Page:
Children can gain a huge amount of pleasure from learning a musical instrument, plus it can also boost the development of vital skills. Here we look at the benefits of learning a musical instrument.
Being able to read music and play a musical instrument is very rewarding for children and can boost their confidence enormously. Anyone can have a go at learning an instrument and, if children have the opportunity or inclination, it’s a possibility well worth exploring.
You can encourage their interest in music by making them well aware of different music styles from a young age. This could be through listening to music at home or on the radio, or taking them to concerts. As an introduction to an orchestra and the many different instruments in existence, going to a concert featuring an orchestra is a great introduction. Sitting near the front will give you a good view of what’s going on and they can see the different instruments more clearly.
Skills Learnt Through Playing An Instrument
Learning to play an instrument provides children with a range of skills, many of which are transferable and appropriate to various different situations. For example:
- It helps them gain the ability to read music and make wonderful music through playing an instrument.
- It provides patience – as it’s not easy or straightforward to get to grips with an instrument.
- It boosts self-confidence – playing music helps children feel good about themselves and their achievements.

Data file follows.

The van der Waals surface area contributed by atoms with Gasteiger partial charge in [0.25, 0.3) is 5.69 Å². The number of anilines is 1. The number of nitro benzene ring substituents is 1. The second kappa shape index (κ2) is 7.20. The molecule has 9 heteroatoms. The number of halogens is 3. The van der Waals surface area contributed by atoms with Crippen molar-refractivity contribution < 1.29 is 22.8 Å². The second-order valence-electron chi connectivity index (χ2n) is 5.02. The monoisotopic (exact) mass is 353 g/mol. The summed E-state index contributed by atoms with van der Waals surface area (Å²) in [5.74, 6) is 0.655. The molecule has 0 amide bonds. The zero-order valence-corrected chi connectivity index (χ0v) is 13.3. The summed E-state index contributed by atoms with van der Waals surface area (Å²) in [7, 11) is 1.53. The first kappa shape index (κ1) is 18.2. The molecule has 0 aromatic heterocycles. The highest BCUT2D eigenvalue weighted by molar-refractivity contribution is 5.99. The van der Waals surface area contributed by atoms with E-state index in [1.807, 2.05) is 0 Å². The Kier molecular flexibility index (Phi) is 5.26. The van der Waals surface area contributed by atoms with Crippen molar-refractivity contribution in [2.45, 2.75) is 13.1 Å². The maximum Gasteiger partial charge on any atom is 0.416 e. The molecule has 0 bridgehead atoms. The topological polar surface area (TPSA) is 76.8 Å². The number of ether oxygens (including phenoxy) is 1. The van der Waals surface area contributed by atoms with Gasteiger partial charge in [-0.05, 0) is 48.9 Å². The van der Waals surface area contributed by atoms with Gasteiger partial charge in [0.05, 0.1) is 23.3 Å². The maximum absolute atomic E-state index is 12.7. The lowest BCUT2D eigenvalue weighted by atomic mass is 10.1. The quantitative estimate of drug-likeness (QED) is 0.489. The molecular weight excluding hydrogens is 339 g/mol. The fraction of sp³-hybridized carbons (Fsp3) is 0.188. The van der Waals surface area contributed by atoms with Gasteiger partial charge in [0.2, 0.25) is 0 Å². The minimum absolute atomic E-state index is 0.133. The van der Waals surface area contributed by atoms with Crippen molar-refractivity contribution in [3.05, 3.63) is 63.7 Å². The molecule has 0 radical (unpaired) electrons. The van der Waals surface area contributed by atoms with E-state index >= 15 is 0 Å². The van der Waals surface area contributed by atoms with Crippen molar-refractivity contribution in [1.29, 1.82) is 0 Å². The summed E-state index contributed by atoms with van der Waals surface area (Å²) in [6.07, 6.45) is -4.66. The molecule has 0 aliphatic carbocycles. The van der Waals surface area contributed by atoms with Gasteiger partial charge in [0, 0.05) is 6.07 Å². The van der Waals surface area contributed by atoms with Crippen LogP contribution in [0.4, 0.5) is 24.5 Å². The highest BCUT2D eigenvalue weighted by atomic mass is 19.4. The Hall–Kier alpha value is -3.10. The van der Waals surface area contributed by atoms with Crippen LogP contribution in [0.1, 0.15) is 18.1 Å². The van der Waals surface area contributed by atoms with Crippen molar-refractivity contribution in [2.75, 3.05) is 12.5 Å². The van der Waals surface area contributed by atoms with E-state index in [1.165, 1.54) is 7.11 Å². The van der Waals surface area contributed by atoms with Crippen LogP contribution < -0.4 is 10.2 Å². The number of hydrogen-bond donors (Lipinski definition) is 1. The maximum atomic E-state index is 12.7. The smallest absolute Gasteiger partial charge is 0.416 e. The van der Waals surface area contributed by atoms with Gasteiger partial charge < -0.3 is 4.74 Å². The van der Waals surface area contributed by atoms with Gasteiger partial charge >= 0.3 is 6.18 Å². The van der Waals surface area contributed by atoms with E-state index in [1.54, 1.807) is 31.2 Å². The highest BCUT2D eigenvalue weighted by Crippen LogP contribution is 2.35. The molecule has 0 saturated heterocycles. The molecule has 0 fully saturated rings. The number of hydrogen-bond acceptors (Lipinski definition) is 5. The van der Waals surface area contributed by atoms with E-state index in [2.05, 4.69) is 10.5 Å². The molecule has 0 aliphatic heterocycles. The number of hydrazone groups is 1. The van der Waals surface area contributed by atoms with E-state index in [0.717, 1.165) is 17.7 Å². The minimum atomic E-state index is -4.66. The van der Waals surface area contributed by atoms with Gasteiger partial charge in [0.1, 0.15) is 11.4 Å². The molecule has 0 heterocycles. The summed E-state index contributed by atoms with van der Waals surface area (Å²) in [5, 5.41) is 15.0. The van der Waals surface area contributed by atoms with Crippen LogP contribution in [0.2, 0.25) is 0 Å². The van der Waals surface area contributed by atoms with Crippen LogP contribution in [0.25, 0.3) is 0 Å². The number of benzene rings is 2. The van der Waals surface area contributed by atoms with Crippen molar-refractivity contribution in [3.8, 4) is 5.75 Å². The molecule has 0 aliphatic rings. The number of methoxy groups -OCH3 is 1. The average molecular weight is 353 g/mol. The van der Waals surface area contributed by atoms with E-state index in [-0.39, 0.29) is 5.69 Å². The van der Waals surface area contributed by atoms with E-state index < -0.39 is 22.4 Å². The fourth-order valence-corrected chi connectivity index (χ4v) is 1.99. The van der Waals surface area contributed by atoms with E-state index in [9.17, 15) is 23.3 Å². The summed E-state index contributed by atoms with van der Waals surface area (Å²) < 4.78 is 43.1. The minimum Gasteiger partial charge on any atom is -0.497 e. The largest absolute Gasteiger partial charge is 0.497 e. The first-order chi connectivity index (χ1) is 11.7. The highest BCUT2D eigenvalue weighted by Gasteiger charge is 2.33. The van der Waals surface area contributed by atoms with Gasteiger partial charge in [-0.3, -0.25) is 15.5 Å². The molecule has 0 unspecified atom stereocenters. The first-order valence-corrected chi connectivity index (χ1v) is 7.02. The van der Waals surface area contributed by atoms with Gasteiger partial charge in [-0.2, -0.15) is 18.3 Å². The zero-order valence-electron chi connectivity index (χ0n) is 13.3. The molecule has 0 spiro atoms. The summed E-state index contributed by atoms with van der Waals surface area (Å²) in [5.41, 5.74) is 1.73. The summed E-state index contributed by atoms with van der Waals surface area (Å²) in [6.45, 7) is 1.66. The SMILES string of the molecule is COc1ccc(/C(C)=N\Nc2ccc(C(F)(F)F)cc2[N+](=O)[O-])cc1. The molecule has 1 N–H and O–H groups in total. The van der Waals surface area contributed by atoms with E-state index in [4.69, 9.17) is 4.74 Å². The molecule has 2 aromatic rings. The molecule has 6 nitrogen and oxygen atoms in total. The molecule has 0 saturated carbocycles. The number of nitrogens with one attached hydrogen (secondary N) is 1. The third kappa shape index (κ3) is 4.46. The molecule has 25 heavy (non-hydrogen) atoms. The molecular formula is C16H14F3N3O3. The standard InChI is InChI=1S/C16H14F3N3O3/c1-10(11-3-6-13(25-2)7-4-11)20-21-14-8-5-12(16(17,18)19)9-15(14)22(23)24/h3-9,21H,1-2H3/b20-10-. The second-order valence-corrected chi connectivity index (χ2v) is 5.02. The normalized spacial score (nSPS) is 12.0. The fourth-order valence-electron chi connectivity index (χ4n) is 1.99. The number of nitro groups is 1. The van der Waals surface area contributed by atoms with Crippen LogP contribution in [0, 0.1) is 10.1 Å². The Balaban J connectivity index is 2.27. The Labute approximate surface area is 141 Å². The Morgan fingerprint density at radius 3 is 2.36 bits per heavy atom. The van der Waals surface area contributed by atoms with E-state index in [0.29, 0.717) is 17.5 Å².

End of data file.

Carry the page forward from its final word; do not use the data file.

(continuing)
- It helps improve motor skills, as there are special techniques you need to use to master each instrument.
- It helps children feel part of a group and have a sense of belonging.
- If they play in an orchestra or have group lessons with other peers, then there’s the added benefit of improving their social interaction skills too.
When Can Children Start Learning Instruments?
Children can begin to play some basic instruments, like the recorder, from the age of four to five, and the recorder often features in primary school music learning. In general though, children could start to learn the recorder as soon as their fingers become big enough to cover the holes.
With other woodwind and brass instruments shouldn’t be learnt by children until they’ve got their second set of teeth, as they put pressure on the teeth and it could cause problems. String instruments such as violins can be played by children as young as six years old, although their first attempts sometimes put parents off the violin!
Like violins, guitars are available in mini sizes for children and are mostly suitable to be learnt by children from the age of eight upwards. It depends in part on a child’s size and their ability to be able to stretch their hands.
Some schools still offer the chance to learn a musical instrument, especially the recorder to start with, and instrument lessons may be available through your Local Education Authority’s Music Services. If you’re not sure, it’s worth enquiring to find out what’s available in your area.
There are also lots of music teachers across the UK offering private tuition for children of all ages. If you’re not sure which instrument your child would like to play, or be best suited to, then a music teacher may be able to offer them the opportunity to try out different options.